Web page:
The Court also considered the meaning of “operations,” which was said to include “the creation of a situation, or circumstance, that is connected in some way to the alleged liability.” It does not necessarily imply an “active” role by the named insured in the creation of the liability.
Findings of the Court of Appeal
The Court agreed with the trial judge and found that the contractor’s connection with the failure of the transformer was “merely incidental.” The trial judge found that the failure of the transformer caused the fire. Though the fire would not have occurred “but for” the fact that the contractor ordered and installed the transformers in the course of its operations under the contracts, the contractor’s “operations” under the contract did not require it to select the transformers to be installed in the projects. That was up to the Owner.
Consideration as to the underlying obligations between the parties necessarily informed the Court’s decision in this case. While the Court rejected the argument that the language of the contract between the Owner and the contractor should affect the interpretation of policy of insurance (other than to explain the commercial context), central to the Court’s decision was that the contractor was not responsible to choose the transformer. The Court noted that the Additional Insured Endorsement provided insurance with respect to the liability arising out of the “operations” of the named insured. The contractual obligations, including the scope of work, therefore formed part of the inquiry.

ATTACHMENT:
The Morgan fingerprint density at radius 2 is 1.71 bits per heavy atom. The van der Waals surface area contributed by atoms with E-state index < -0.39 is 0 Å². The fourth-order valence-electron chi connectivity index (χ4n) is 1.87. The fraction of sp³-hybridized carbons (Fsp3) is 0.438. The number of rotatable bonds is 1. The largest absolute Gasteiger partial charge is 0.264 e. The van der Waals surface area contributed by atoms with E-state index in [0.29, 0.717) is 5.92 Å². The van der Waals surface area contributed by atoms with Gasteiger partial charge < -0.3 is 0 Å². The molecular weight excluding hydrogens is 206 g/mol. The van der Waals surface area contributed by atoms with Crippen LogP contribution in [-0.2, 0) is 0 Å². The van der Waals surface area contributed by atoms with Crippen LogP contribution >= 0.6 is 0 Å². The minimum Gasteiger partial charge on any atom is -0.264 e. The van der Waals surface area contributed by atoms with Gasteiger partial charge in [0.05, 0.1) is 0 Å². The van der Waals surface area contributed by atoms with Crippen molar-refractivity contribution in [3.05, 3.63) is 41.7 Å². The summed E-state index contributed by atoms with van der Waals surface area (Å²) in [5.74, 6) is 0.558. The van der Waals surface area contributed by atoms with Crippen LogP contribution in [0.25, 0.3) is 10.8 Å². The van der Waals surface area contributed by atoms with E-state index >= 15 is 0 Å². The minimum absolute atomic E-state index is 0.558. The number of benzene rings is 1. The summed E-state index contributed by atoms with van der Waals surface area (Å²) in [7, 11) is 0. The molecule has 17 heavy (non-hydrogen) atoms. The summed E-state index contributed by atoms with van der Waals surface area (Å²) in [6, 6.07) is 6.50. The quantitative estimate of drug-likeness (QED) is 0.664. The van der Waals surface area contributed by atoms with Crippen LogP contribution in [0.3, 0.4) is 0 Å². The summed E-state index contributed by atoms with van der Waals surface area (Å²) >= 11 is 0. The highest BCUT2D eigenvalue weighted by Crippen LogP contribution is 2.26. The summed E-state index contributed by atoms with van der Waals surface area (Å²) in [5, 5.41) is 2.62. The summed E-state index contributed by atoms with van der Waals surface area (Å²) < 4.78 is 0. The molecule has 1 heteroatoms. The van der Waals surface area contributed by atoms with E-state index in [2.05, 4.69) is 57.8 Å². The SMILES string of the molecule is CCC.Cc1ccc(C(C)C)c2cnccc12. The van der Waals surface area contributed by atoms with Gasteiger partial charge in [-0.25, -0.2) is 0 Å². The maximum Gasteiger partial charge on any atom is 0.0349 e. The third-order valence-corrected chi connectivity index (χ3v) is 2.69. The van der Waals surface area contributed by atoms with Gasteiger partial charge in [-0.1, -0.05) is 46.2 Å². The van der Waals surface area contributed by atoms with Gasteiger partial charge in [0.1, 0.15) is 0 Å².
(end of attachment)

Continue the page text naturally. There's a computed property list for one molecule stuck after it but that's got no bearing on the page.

The Court upheld the traditional limits to the term “arising out of the operations,” requiring more than a “but for” analysis in order to establish the connection between the liability of the additional insured and the operations of the named insured. Despite the finding that the failed transformer caused the fire, the transformer was chosen by the Owner and thus it was not enough that the contractor installed the equipment at issue.
The Ontario Court of Appeal’s decision in Van Huizen v. Trisura Guarantee Insurance Company, 2020 ONCA 222 underscores the distinction between an insurance policy and an insurance contract; particularly the importance this difference has in determining whether an insurer’s duty to defend is engaged for individuals participating in a group insurance program.
Trisura Guarantee Insurance Company (“Trisura”) issued a professional liability insurance policy (the “Master Policy”) to the Appraisal Institute of Canada (“AIC”). The Master Policy pertained to claims made against AIC members, their personal corporations, employers, and the AIC, for the negligent provision of professional appraisal services.
Coverage was extended to individual members of the AIC under the Master Policy by way of individual application. An individual certificate of insurance was issued to each member.
Mr. Van Huizen, a professional appraiser and member of the AIC, made a claim under the Master Policy and his individual certificate of insurance (the “Van Huizen Insurance Contract”) for coverage in respect of three proceedings (two actions and a third party claim), which were brought against Mr. Van Huizen and a business style, Hastings Appraisal Services (collectively referred to as “Van Huizen”).
These proceedings arose from an allegedly negligent property appraisal performed by another AIC member, Mr. Barkley. Mr. Barkley was also insured under the Master Policy and had his own individual certificate of insurance issued by Trisura (the “Barkley Insurance Contract”). Mr. Barkley passed away in October 2016.
Before Trisura could issue its coverage position in respect of the Van Huizen claim, Van Huizen commenced an action against Trisura seeking a declaration that Trisura had a duty to defend and indemnify them under the Van Huizen insurance contract for the three proceedings.
The Summary Judgment Motion